Mesos is an important platform to consider if you’re interested in running containers in a highly available manner, operating an Enterprise-friendly container platform, or building application platforms to operate complex distributed applications. It should be thought of in a collaborative and complimentary way to the container eco-system. For some, it will sit at the scheduling layer only, and for others it will span across scheduling to the container runtime. Mesos represents a new way of thinking when it comes to how we operate and consume data center resources.

The Mesos platform is often adopted when a data center is moving towards the following key points:

  • A homogenous operating environment where all compute resources can run all workloads
    • Data center silos for workloads that aren’t virtualization friendly can now be scheduled alongside other workloads (ie. Hadoop and Cassandra)
    • IaaS and virtualization are no longer needed to pool resources
  • Providing simple but highly available applications
    • Basic capabilities include schedulers for running container workloads and ensuring availability
  • Simplifying operating complex distributed applications
    • Applications that typically have books associated with them for operating can be dramatically simplified by encapsulating the logic in frameworks
  • Building advanced application platforms, without focusing on infrastructure
    • Frameworks provide a means to develop a custom application platform for persistent and complex micro-service based applications

If you are interested and looking for an easy way to get your hands on Mesos, Mesosphere and our external volume support, we’ve got you covered!

Mesosphere maintains a Vagrant package for creating a simple Mesos environment on your local laptop through playa-mesos.  EMC {code} has created a fork (PR in the works) and adapted it to support external volumes with VirtualBox.  The following image is a diagram of the configuration:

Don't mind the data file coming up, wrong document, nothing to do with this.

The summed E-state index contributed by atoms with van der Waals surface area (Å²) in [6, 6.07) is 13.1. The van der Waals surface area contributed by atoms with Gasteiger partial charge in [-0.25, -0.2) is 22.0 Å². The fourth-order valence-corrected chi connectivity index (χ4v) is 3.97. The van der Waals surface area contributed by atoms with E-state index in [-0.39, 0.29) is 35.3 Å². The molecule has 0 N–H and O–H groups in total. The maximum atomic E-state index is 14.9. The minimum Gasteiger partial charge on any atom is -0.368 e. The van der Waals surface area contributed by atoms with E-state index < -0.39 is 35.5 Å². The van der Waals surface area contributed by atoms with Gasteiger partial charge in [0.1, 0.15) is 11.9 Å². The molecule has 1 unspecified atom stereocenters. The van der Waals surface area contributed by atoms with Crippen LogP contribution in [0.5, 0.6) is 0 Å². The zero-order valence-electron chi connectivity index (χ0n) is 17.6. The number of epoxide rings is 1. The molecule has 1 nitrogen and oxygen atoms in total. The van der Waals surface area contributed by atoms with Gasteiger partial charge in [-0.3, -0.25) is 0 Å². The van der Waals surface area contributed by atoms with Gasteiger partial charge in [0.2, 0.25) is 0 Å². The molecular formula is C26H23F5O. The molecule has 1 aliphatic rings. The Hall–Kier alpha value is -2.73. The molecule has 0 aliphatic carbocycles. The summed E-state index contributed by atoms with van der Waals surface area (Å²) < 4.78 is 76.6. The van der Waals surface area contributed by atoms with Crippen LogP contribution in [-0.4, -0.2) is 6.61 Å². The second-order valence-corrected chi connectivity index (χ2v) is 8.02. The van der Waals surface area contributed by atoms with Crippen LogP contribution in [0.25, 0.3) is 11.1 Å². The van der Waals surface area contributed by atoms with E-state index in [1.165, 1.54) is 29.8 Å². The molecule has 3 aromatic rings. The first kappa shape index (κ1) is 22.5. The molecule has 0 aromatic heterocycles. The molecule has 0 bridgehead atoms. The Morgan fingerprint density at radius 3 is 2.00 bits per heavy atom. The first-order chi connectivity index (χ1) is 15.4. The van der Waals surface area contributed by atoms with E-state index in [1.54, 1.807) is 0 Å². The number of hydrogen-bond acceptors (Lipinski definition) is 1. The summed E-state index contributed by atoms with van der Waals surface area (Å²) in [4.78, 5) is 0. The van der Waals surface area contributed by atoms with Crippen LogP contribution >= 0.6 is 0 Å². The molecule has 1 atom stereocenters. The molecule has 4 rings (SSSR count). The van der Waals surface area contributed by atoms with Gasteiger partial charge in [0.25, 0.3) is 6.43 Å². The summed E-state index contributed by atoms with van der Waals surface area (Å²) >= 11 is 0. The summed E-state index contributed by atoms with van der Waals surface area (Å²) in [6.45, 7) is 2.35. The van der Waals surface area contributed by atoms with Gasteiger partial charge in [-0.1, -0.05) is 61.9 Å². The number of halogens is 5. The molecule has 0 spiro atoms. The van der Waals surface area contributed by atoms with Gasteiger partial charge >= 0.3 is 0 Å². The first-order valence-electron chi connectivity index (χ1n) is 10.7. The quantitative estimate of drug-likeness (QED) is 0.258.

playa1

Get started by going to the EMC {code} playa-mesos forked repo. We’ll give you a quick run through of the Quick Start listed in the repo.  The first step is a “vagrant up” to start the necessary instances.  It’s up to you to decide which instances get created through the config.json file.

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Once this operation completes, you have four nodes up and running.  By the way, the number of instances, size, and role is all configurable.  For this demo we created five nodes with one dedicated to the master and framework role.  The other four are all slaves/agents that have the external volume support enabled.  This screenshot shows where we have the agent/slave nodes running:

Screen Shot 2016-02-11 at 1.00.46 PM

 

The next step is to start a persistent application. Go to the Mesosphere UI (Marathon) at https://10.141.141.10:8080.

This first example shows PostgreSQL as a persistent Docker container where volume support is provided through Docker natively. This is similar to running `docker run -ti –volume-driver=docker -v postgresdata:/var/lib/postgresql/data`.

Within the “Docker container settings”, specify “postgres” as the Docker image (official package from Docker Hub) and use “Parameters” to specify the external volume attributes.  We’ve specified the parameters with the following:

  • volume-driver: docker